Chronic plaque psoriasis is the most common clinical form of psoriasis in children, approximately one-third reported onset of disease during the first two decades of life and 10 percent reported onset prior to the age of 10 years . Psoriasis is more frequent in older children than young children (picture A and C).
A population-based study in US found that the incidence of children psoriasis doubled between the periods of 1970 to 1974 and 1995 to 1999 . The rising prevalence of obesity, a risk factor for psoriasis, may contribute to this finding .
A complex interplay of environmental and genetic factors contributes to risk for psoriasis. A family history of psoriasis is a common risk factor; in a multicenter study of 409 children with psoriasis, approximately 30 percent reported an immediate family member with psoriasis .
Scalp psoriasis is up to 79 percent in children . Scalp psoriasis is more common in girls than boys, which may be secondary to the Koebner phenomenon (lesion development in sites of skin trauma) induced by frequent combing, brushing, or vigorous shampooing .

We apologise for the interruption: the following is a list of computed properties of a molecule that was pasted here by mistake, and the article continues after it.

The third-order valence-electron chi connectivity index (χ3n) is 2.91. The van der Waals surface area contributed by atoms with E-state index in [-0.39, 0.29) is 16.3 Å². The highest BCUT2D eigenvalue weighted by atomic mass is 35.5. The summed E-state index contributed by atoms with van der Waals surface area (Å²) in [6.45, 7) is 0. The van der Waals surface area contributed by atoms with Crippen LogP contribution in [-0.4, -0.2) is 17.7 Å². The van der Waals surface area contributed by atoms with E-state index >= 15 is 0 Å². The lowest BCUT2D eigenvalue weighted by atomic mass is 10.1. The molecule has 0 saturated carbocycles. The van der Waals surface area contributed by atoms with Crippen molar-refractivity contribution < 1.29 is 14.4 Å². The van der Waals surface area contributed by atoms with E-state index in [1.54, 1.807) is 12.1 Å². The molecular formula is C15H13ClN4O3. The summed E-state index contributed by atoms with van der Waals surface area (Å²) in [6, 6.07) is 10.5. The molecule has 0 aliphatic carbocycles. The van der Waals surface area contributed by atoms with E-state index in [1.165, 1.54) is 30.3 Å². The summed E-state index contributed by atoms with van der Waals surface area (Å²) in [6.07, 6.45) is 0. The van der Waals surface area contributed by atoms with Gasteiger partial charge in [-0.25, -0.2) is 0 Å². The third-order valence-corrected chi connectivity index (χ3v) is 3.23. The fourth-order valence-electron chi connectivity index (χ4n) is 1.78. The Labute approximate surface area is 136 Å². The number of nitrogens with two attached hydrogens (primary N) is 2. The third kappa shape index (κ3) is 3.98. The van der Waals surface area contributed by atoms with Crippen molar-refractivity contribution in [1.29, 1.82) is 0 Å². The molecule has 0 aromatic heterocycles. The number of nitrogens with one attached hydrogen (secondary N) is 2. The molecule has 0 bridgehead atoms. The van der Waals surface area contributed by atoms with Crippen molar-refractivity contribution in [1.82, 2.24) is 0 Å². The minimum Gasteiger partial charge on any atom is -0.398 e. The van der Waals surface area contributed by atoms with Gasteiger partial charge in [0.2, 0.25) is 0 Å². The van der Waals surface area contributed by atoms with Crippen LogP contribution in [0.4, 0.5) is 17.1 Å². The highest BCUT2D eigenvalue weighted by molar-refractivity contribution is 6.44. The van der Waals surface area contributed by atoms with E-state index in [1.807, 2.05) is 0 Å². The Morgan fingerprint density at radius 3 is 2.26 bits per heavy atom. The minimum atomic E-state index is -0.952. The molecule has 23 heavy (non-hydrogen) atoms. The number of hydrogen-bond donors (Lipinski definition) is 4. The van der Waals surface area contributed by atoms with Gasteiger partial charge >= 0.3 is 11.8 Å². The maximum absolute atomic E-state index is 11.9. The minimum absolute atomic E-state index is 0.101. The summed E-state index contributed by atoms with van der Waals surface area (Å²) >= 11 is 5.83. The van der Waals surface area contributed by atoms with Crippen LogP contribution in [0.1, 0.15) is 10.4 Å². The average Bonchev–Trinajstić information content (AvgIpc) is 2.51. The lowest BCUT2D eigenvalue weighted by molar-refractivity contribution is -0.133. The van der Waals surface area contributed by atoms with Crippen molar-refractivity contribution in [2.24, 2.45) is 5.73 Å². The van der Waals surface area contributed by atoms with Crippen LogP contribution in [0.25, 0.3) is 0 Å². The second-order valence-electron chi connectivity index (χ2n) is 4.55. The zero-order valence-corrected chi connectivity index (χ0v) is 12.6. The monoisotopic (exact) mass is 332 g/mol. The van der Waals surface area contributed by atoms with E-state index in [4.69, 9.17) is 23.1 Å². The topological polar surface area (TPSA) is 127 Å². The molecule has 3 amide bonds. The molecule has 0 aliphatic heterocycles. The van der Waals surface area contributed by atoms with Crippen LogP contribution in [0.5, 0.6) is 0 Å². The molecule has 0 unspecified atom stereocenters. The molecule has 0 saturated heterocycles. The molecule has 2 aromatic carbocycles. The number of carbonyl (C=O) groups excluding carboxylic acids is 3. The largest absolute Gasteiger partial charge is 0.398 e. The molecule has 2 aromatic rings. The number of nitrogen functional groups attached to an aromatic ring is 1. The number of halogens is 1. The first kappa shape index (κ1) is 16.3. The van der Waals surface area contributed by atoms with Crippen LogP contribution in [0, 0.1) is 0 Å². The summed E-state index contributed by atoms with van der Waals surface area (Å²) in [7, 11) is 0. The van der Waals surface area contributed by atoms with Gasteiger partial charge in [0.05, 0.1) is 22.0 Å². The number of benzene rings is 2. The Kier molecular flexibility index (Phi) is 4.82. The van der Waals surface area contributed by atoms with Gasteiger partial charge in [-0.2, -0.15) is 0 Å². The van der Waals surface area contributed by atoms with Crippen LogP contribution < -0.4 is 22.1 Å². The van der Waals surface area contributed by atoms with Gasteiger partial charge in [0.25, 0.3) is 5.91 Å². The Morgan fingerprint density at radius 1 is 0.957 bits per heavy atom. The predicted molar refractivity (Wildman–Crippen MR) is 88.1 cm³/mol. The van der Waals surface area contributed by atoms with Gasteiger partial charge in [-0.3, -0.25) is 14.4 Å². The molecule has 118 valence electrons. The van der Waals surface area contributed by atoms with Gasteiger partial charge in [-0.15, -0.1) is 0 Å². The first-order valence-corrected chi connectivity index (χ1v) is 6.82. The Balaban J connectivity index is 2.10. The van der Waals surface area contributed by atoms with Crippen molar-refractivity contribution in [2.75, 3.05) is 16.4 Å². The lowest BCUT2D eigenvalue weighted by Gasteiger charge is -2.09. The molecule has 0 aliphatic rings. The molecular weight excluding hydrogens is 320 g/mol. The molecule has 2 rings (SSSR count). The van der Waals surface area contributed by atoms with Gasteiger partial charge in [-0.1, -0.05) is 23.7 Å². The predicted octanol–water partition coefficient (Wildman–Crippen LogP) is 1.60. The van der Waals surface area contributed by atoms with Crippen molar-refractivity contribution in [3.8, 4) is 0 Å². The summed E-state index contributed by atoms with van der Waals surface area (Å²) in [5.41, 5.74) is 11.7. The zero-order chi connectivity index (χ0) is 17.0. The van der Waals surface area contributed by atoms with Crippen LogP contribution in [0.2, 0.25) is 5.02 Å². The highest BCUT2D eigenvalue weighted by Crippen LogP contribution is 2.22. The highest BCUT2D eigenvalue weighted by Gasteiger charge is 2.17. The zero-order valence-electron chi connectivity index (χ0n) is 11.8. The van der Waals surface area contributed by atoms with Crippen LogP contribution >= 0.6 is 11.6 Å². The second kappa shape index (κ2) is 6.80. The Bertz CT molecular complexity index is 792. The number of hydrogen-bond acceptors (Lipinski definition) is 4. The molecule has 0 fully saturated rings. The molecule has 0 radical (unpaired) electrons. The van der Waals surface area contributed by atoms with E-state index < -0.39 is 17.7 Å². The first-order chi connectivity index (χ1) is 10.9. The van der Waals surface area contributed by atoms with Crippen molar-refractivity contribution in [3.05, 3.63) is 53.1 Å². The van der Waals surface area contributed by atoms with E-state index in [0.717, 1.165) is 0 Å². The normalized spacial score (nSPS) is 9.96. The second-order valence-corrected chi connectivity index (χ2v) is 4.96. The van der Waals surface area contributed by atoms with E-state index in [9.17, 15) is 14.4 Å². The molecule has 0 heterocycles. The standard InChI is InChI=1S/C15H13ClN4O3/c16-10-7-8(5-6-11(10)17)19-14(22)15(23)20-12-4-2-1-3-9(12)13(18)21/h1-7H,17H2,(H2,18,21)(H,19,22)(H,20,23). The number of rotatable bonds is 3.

Well-demarcated, erythematous, scaly plaques are typical (picture A), although the plaques may also have a salmon-colored, greasy appearance similar to seborrheic dermatitis. While seborrheic dermatitis tends to remain within the hairline, psoriasis plaques often extend beyond the hairline to the upper forehead (picture A), pre- and postauricular skin, and nuchal areas.
How is psoriasis treated?
Treatments for psoriasis come in creams and ointments, pills, or injections. There is also a form of light therapy that can help with psoriasis. All conventional treatments for psoriasis work by slowing the growth of skin, suppressing the immune response that causes psoriasis, or both.
There are treatments that can relieve the symptoms of psoriasis. But the condition cannot be cured with those conventional immunosuppressants. For instance, steroids are the most often used immunosuppressants.
Most people need to understand treatments before they figure out what works best. More and more research is being done to discover natural remedies for treating psoriasis. Evidence is growing to support the use of herbs to treat certain types of psoriasis. Herewith we present a child psoriasis successfully treated with herbal medicine.
- Farber EM, Nall ML. The natural history of psoriasis in 5,600 patients. Dermatologica 1974; 148:1.
- Tollefson MM, Crowson CS, McEvoy MT, Maradit Kremers H. Incidence of psoriasis in children: a population-based study. J Am Acad Dermatol 2010; 62:979.
- Paller AS, Mercy K, Kwasny MJ, et al. Association of pediatric psoriasis severity with excess and central adiposity: an international cross-sectional study. JAMA Dermatol 2013; 149:166.
- Mercy K, Kwasny M, Cordoro KM, et al. Clinical manifestations of pediatric psoriasis: results of a multicenter study in the United States. Pediatr Dermatol 2013; 30:424.